Well that’s alright you might argue, a whole clan of vampires can comfortably live undetected in a large city for decades so long as they’re careful and Blade doesn’t blow into town. True enough but we’ve seen that option taken so frequently that the vampire nightclub owner; suave in public, predatory in private, has already become something of a cliché. On the other hand I think the mobile vampire is in fact the road less travelled and is thus worthy of serious consideration.

I have in fact seen a couple of films, the titles of which escape me, that featured mobile vampires. In one a group of them were tooling around in a camper van type vehicle while in the other the vampire spent his days concealed in the boot of the car while his minion drove him about. However, while entertaining as films, neither made any effort to combine the mythology of the road with the mythology of the vampire which I thought a great pity. I also thought both films made vampires appear to be fringe dwellers, not a cool outsider sort, but more like dangerous scavengers. To be honest this is probably more realistic depiction than I have in mind but I can’t help it, I want something with a touch of Mad Max to it.

To that end I’d like to steal an idea I encountered in a vampire novel years ago. What the novel is called I don’t remember as it wasn’t a particularly memorable book. However, it did include an interesting twist on the vampiric mythos. As I recall the vampire in this novel owned a yacht. The yacht had a secret compartment located below the water line in which the vampire’s coffin was secreted. This meant the vampire could slip from port to port, ensuring that he didn’t stay long enough in any particular city for evidence of his presence to build up. It also made him extra difficult to attack as fire or sunlight was unlikely to reach him before the yacht was sunk by his minions, and since vampires don’t need air being below however many fathoms of water was hardly going to bother him. All the vampire had to do was stay in his coffin till dark and then exact revenge.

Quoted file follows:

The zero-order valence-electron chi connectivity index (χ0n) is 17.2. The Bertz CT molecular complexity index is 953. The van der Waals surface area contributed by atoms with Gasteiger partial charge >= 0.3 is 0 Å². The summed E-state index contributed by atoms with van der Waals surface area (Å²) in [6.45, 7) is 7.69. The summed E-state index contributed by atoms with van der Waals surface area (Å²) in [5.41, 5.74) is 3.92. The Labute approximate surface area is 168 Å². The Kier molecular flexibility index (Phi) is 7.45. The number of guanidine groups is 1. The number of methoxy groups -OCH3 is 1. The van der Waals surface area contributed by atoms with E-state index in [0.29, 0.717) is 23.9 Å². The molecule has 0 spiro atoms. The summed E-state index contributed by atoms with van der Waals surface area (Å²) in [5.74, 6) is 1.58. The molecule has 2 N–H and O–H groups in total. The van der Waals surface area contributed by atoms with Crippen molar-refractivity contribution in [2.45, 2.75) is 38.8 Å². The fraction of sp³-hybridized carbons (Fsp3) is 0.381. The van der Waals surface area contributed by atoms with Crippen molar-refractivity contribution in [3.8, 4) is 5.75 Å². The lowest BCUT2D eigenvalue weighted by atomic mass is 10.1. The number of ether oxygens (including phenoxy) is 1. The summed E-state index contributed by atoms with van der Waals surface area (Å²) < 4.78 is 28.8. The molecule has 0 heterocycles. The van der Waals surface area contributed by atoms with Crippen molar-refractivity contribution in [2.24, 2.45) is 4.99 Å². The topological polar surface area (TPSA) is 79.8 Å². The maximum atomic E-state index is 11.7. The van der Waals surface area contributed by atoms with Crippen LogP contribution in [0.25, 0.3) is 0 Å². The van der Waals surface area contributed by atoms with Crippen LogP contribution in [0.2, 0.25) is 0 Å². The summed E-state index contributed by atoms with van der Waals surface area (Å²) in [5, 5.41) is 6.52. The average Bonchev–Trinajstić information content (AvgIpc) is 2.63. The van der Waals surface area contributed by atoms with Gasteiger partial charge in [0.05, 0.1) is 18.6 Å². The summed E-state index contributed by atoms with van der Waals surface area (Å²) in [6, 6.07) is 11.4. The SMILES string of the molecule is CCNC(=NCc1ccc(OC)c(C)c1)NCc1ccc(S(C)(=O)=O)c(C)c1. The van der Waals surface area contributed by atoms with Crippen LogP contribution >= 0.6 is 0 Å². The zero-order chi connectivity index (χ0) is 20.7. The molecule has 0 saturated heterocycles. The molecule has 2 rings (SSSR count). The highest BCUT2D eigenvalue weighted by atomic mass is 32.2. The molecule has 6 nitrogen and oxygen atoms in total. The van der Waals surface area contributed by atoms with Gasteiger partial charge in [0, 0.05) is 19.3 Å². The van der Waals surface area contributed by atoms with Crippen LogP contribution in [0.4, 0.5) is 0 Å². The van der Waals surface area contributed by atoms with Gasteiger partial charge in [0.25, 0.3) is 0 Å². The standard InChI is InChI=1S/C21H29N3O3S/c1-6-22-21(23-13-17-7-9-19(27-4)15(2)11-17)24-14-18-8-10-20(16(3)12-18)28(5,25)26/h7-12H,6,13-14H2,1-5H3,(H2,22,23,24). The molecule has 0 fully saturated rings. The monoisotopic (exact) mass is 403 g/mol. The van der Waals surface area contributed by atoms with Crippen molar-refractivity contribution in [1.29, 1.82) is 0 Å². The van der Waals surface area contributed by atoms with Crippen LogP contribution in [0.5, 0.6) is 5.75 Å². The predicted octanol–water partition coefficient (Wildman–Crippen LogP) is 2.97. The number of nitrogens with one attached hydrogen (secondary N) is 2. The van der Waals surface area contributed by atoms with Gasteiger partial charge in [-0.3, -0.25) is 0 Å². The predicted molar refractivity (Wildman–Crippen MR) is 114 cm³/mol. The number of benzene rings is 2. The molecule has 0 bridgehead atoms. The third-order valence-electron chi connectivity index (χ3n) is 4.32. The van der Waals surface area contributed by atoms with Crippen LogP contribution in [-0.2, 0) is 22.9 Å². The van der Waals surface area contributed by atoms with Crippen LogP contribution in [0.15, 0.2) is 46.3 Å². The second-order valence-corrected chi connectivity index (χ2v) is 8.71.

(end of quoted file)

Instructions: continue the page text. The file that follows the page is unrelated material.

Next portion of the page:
However, while a yacht has a lot to recommend it as a vampire transportation device it just doesn’t excite me (I’ll choose Mad Max: Beyond Thunderdome over Waterworld every time). That’s why I like the idea of transferring the hidden compartment idea from boats to trucks.

Yes, it’s true that a compartment built into the undercarriage of a truck doesn’t allow the occupant to drop into the murky depths of the ocean and escape like Aquavamp but that’s easily solved by invoking the right piece of vampiric lore. As I recall in Russian folklore what made the vampires especially difficult to kill was their ability to transmogrify into a hoard of spiders, snakes, etc. According to legend if even one of these creatures escaped the vampire could regenerate itself. How I imagine this would work in a truck is that there would be a tube running from the driver’s cabin down to the secret compartment where the vampire would have it’s lair. Attached to this compartment would be a series of other tubes linking the lair to various other parts of the truck. Thus, even if the secret compartment is in danger of being broken open, or filled with napalm, or whatever the author deems a suitable vampire extermination substance the vampire has a difficult to combat back door. Thus your average fearless vampire hunter would need to locate and seal the exit to ever one of these tubes. Which would be a more than slightly difficult task to complete without being discovered (not entirely a bad thing of course if you want to add tension to the story).

And yes, the whole idea can be seen as some barely warmed over Mad Max: Fury Road style hi-jinks. Especially if the author goes with the idea that there’s a whole community of vampires hauling rig along the highways of where ever. This becomes even more pronounced if the vampires stay in contact with each other and offer each other back-up via the medium of CB radio and ally themselves with gangs of motorcyclists as guards. Since any protagonist hunting vampires will surely take them on somewhere remote so no third parties gets the wrong idea and tries to interfere the Mad Max: Fury Road comparisons are obvious.

But that only need be true of the action scenes (and who would object to scenes such as were featured in Mad Max: Fury Road but with added vampires, not I for one). There are all sorts of tweaks that could be made to turn the story into a unique one.